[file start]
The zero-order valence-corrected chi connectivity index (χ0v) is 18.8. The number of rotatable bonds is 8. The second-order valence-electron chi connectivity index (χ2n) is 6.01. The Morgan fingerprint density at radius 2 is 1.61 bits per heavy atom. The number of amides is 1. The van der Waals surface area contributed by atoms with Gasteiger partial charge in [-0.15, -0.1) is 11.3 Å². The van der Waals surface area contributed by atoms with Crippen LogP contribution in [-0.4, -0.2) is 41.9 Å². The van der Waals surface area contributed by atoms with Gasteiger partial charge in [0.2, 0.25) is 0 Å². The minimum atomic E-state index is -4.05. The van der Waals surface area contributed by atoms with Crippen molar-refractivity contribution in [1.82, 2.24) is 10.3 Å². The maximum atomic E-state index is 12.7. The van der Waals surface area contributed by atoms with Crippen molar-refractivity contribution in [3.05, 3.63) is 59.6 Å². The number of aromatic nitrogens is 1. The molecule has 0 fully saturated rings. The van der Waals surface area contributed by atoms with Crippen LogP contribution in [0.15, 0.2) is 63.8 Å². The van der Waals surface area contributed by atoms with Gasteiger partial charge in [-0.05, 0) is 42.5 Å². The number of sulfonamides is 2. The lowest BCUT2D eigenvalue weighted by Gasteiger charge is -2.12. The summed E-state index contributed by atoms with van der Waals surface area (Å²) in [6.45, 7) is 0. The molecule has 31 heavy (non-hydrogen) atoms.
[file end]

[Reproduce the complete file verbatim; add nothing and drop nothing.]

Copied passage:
The zero-order valence-corrected chi connectivity index (χ0v) is 18.8. The number of rotatable bonds is 8. The second-order valence-electron chi connectivity index (χ2n) is 6.01. The Morgan fingerprint density at radius 2 is 1.61 bits per heavy atom. The number of amides is 1. The van der Waals surface area contributed by atoms with Gasteiger partial charge in [-0.15, -0.1) is 11.3 Å². The van der Waals surface area contributed by atoms with Crippen LogP contribution in [-0.4, -0.2) is 41.9 Å². The van der Waals surface area contributed by atoms with Gasteiger partial charge in [0.2, 0.25) is 0 Å². The minimum atomic E-state index is -4.05. The van der Waals surface area contributed by atoms with Crippen molar-refractivity contribution in [1.82, 2.24) is 10.3 Å². The maximum atomic E-state index is 12.7. The van der Waals surface area contributed by atoms with Crippen molar-refractivity contribution in [3.05, 3.63) is 59.6 Å². The number of aromatic nitrogens is 1. The molecule has 0 fully saturated rings. The van der Waals surface area contributed by atoms with Crippen LogP contribution in [0.15, 0.2) is 63.8 Å². The van der Waals surface area contributed by atoms with Gasteiger partial charge in [-0.05, 0) is 42.5 Å². The number of sulfonamides is 2. The lowest BCUT2D eigenvalue weighted by Gasteiger charge is -2.12. The summed E-state index contributed by atoms with van der Waals surface area (Å²) in [6.45, 7) is 0. The molecule has 31 heavy (non-hydrogen) atoms.